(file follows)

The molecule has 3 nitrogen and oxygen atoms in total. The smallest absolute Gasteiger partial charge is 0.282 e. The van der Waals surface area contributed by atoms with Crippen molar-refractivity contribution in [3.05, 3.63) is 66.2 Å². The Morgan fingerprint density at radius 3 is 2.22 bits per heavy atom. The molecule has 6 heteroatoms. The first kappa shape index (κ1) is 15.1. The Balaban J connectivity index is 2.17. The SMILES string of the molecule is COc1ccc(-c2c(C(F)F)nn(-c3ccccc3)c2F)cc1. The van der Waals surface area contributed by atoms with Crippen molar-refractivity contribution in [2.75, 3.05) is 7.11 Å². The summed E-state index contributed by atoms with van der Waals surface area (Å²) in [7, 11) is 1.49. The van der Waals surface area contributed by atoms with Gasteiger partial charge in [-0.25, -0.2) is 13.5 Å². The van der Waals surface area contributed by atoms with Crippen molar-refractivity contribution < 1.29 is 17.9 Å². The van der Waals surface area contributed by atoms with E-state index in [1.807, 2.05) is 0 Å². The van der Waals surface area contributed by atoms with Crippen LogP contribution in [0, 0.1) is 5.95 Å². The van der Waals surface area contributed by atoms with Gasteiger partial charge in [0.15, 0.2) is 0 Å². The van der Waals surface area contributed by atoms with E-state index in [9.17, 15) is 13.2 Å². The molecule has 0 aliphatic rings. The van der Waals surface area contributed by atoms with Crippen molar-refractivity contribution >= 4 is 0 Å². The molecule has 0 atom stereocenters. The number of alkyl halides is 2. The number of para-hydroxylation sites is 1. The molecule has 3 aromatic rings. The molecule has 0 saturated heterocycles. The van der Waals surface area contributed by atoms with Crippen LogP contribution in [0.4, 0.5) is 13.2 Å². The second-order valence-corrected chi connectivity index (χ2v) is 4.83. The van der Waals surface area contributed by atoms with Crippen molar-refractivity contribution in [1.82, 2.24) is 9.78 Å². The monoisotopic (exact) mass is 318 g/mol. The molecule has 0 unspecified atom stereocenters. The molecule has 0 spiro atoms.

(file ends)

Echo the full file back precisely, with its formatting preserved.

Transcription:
The molecule has 3 nitrogen and oxygen atoms in total. The smallest absolute Gasteiger partial charge is 0.282 e. The van der Waals surface area contributed by atoms with Crippen molar-refractivity contribution in [3.05, 3.63) is 66.2 Å². The Morgan fingerprint density at radius 3 is 2.22 bits per heavy atom. The molecule has 6 heteroatoms. The first kappa shape index (κ1) is 15.1. The Balaban J connectivity index is 2.17. The SMILES string of the molecule is COc1ccc(-c2c(C(F)F)nn(-c3ccccc3)c2F)cc1. The van der Waals surface area contributed by atoms with Crippen molar-refractivity contribution in [2.75, 3.05) is 7.11 Å². The summed E-state index contributed by atoms with van der Waals surface area (Å²) in [7, 11) is 1.49. The van der Waals surface area contributed by atoms with Gasteiger partial charge in [-0.25, -0.2) is 13.5 Å². The van der Waals surface area contributed by atoms with Crippen molar-refractivity contribution < 1.29 is 17.9 Å². The van der Waals surface area contributed by atoms with E-state index in [1.807, 2.05) is 0 Å². The van der Waals surface area contributed by atoms with Crippen LogP contribution in [0, 0.1) is 5.95 Å². The van der Waals surface area contributed by atoms with Gasteiger partial charge in [0.15, 0.2) is 0 Å². The van der Waals surface area contributed by atoms with E-state index in [9.17, 15) is 13.2 Å². The molecule has 0 aliphatic rings. The van der Waals surface area contributed by atoms with Crippen molar-refractivity contribution >= 4 is 0 Å². The molecule has 0 atom stereocenters. The number of alkyl halides is 2. The number of para-hydroxylation sites is 1. The molecule has 3 aromatic rings. The molecule has 0 saturated heterocycles. The van der Waals surface area contributed by atoms with Crippen LogP contribution in [0.4, 0.5) is 13.2 Å². The second-order valence-corrected chi connectivity index (χ2v) is 4.83. The van der Waals surface area contributed by atoms with Crippen molar-refractivity contribution in [1.82, 2.24) is 9.78 Å². The monoisotopic (exact) mass is 318 g/mol. The molecule has 0 unspecified atom stereocenters. The molecule has 0 spiro atoms.